Restaurants and Local Food in Varanasi Varanasi has a distinct tint to its cuisine with a certain influence of dishes and styles of Bihar added to its platter. The popular delicacies of the area areDum Aloo, Bati Chokha, Aloo-Tikki, Pani Puri, Kachori, Tamatar chaatas well as sweets such asJalebis, Rabri and Banarasi Kalakand.Another essential relish of the town is itsPaan,a delicacy of betel leaf. Other than these, do try out theButter Toast with hot milk, typically almond flavoured. Also, try out the local drinks likeLassi and Badam Sharbat.Varanasi is also famous for itsThandai, which is a milk based drink with Bhang added in it, which is a form of cannabis legal in India. Apart from the traditional and local flavors here, one will find numerous options for Continental and typical Indian food. When in Varanasi, you can explore the variety of food from the delicious street food to the numerous cafes at Assi. The city really has it all! View 4 Restaurants in Varanasi >>
Oct-Maris the best time to visit Varanasi The best time to travel to Varanasi is winter since the temperature is low and there is a calm breeze throughout the day. It is best to avoid the summers since they are hot dry and sunny making outdoor sightseeing difficult. However, since winter is the peak season, all travel and living arrangements need to be booked well in advance. Weather in Varanasi Loading... Varanasi in Summer (March - June) Summer in Varanasi lasts from March to June and like the rest of North India is very hot, dry and sunny. However, the areas around the Ghats are cooler. During this time, it can be difficult to travel outdoors due to the heat. A hot, dry wind called 'loo' also blows during this time. The temperature ranges around 30 to 40 degrees Celcius with 45 degrees Celcius being the highest temperature. April and May are the hottest months. Varanasi in Monsoon (July - October) Monsoon begins in July and lasts till October. During this time, Varanasi receives heavy rainfall making travel and tourism inconvenient. Despite this, many tourists flock to the city during this period to see the fresh sheen post showers. There is also a drop in temperatures with the average being around 25 to 30 degrees Celcius and this is a welcome respite from the heat. Watching the Ganga during the peak of the monsoon is also a thrilling experience. Varanasi in Winter (November - February) Winter starts in November and continues through late February. This is the favourite season for tourists since the temperature ranges from 5 to 15 degrees Celsius making it very pleasant to travel outdoors. During this time, there is no rain, and the parks and other green spaces are in full bloom. Taking a boat ride in the Ganga in the early morning chill is one experience all visitors must have. Monthly Weather in Varanasi Month Avg. Minimum (°C) Avg. Maximum (°C) January 11 23 February 13 28 March 17 32 April 25 39 May 27 39 June 28 38 July 27 32 August 27 33 September 26 31 October 22 32 November 15 28 December 12 22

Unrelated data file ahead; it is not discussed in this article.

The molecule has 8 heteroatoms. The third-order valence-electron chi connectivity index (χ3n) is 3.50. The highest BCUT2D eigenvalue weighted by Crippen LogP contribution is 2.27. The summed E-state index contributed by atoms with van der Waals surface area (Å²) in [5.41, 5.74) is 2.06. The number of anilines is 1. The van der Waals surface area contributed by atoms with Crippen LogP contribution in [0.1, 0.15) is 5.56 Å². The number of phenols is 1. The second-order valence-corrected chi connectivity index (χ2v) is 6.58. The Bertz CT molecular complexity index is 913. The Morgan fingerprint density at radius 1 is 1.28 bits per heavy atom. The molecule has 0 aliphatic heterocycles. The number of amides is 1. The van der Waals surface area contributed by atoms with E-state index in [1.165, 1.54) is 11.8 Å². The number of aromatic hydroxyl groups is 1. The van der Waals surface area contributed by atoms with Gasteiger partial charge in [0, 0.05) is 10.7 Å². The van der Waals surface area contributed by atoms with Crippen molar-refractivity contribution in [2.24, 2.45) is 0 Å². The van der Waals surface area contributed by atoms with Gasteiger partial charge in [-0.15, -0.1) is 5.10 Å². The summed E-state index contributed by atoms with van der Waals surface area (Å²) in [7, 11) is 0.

Events in Varanasi Sankat Mochan Music Festival 23rd - 29th April Sankant Mochan Hanuman Temple celebrates a Music Festival every year on the occasion of Hanuman Jayanti. An all night music festival which goes on for four nights, it has attracted numerous maestros of Indian Classical Music and Dance such as Birju Maharaj, and Pandit Jasraj. Ramnagar Ramlila 19th October The 200 year old Ramlila, grew under the patronage of the Royal House of Benaras. Organised on a grand scale, attendance can range from 1000 to 10,000 at different events. Held over 30 days, permanent structures have been established showing the longevity of this Ramlila. Over a million visitors, throng to attend this festival annually. Ganga Mahotsav 19th - 23rd November The lifeline of the country, the Ganges is celebrated during the festival of Ganga Mahotsav. A chance to see the real classical tradition of India, through Music and Dance, is available for tourists. Previous performances have been done by Bismillah Khan, Birju Maharaj, Girija Devi, Ustad Amjad Ali Khan and Zakir Hussain.